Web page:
Cambridge (MA): Harvard University Press, 2013. 226 pages.
In The Spirit of the Hive, explains reviewer James H Hunt, Page describes his work on how “variation among honey bee colonies can reflect variation in the underlying mechanisms of behavior and development in non-reproducing individuals in ways that could underlie adaptation at the colony level,” thus providing “an excellent example of how simple yet elegant experiments can be used to generate deep insights into the processes of evolution.” He warns, though, that “it will be more easily accessible to scientis
Princeton (NJ): Princeton University Press, 2013. 312 pages.
In Odd Couples, writes reviewer Robert M Cox, “[t]he writing is accessible and the scientific jargon is usually kept to a minimum. Nonetheless, the style is very much in the tradition of scientific writing, and academics will find the comforting familiarity of tables, figures, and citations from the primary literature.
“The combination of compelling illustrations and lucid text makes it the perfect antidote to (and certainly not to be confused with) the cryptocreationist publication Explore Evolution,” writes reviewer Rebecca A. Reiss. “Exploring Evolution is written without a trace of the condescending tone that characterizes other publications on this topic. Park takes a holistic approach to evolutionary science and conveys his enthusiasm with language appropriate for a general audience.
In the sequel to Your Inner Fish, writes reviewer Alycia Stigall, “Shubin takes an even more expansive approach to explaining how humans came to occupy our place in this world—and indeed how this world even came to be a place for us to occupy. … Moreover, he deftly intersperses his discussion of evolutionary innovations with anecdotes about the scientists and studies that generated these insights.
London: Henry Stewart Talks, 2007. Two CDs, approximately 27.5 hours.
Describing Evolution and Medicine as “a series of talks by leading evolutionary biologists and medical theorists on the relevance of evolution to medical theory and practice” that “constitute a splendid feast of chewable morsels on what is a large and comprehensive smorgasbord of evolutionary ideas,” reviewer Niall Shanks recommended it as “a very well-structured series of talks of use to a variety of educators,” particularly those teaching college students intending to enter medical scho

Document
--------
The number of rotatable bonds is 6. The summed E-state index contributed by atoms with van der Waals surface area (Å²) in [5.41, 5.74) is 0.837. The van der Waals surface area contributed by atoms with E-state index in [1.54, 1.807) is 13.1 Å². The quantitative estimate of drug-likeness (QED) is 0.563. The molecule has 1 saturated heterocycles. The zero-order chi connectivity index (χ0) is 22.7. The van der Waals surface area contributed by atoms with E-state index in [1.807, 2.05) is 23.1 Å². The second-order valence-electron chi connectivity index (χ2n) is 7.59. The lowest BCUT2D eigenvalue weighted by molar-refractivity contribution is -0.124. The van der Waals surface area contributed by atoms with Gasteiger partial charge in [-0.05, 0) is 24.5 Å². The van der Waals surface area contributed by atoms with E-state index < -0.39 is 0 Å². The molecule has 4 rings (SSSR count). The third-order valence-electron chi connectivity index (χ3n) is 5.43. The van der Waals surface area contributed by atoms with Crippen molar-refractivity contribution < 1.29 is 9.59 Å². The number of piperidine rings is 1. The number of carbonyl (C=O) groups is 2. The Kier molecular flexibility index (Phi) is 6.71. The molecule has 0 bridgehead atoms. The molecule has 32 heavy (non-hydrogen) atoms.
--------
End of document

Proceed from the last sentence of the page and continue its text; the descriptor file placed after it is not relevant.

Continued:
“This is an infuriating little book,” writes reviewer Jeffrey Shallit, complaining of its poor writing, its failure to cite relevant literature, and its author’s tendency for self-promotion and exaggeration. “Nevertheless, despite all these flaws … the book is written in an engaging and enthusiastic style, and does contain one rather interesting idea.” Shallit concludes, “So contrary to the title of his book, Chaitin has not proved Darwin mathematically.
Reviewer Andrew J. Petto writes, “the story of the history and diversity of life is a saga of descent from shared ancestral populations. Therefore, our way of naming organisms ought to reflect those biologic relationships.
Jere H. Lipps writes, in his review-essay of Life Ascending, "Nick Lane’s book is terrific, a different presentation of evolution than we have generally had in the past. Lane, a biochemist, has chosen ten 'Great Inventions of Evolution' to write about and to convey 'some of my own thrill in the chase'. And thrilling each chase is.
Ithaca (NY): Paleontological Research Institution, 2009. 128 pages.
“When the Paleontological Research Institution opened its Museum of the Earth in 2003, its director Warren Allmon realized that the floor educators and volunteer docents needed accessible, accurate, and current information on evolution. This volume updates the original, in terms of both new scientific advances and external legal and social events,” writes reviewer Robert “Mac” West.
Reviewer Richard F. Firenze writes that Wilson “is suggesting that by reading the directions, written in the language of evolution, and working with what’s on the table, a species honed for survival and reproduction on the African savanna by what he calls the ‘hammer blows of natural selection’ ... can create not just a better city …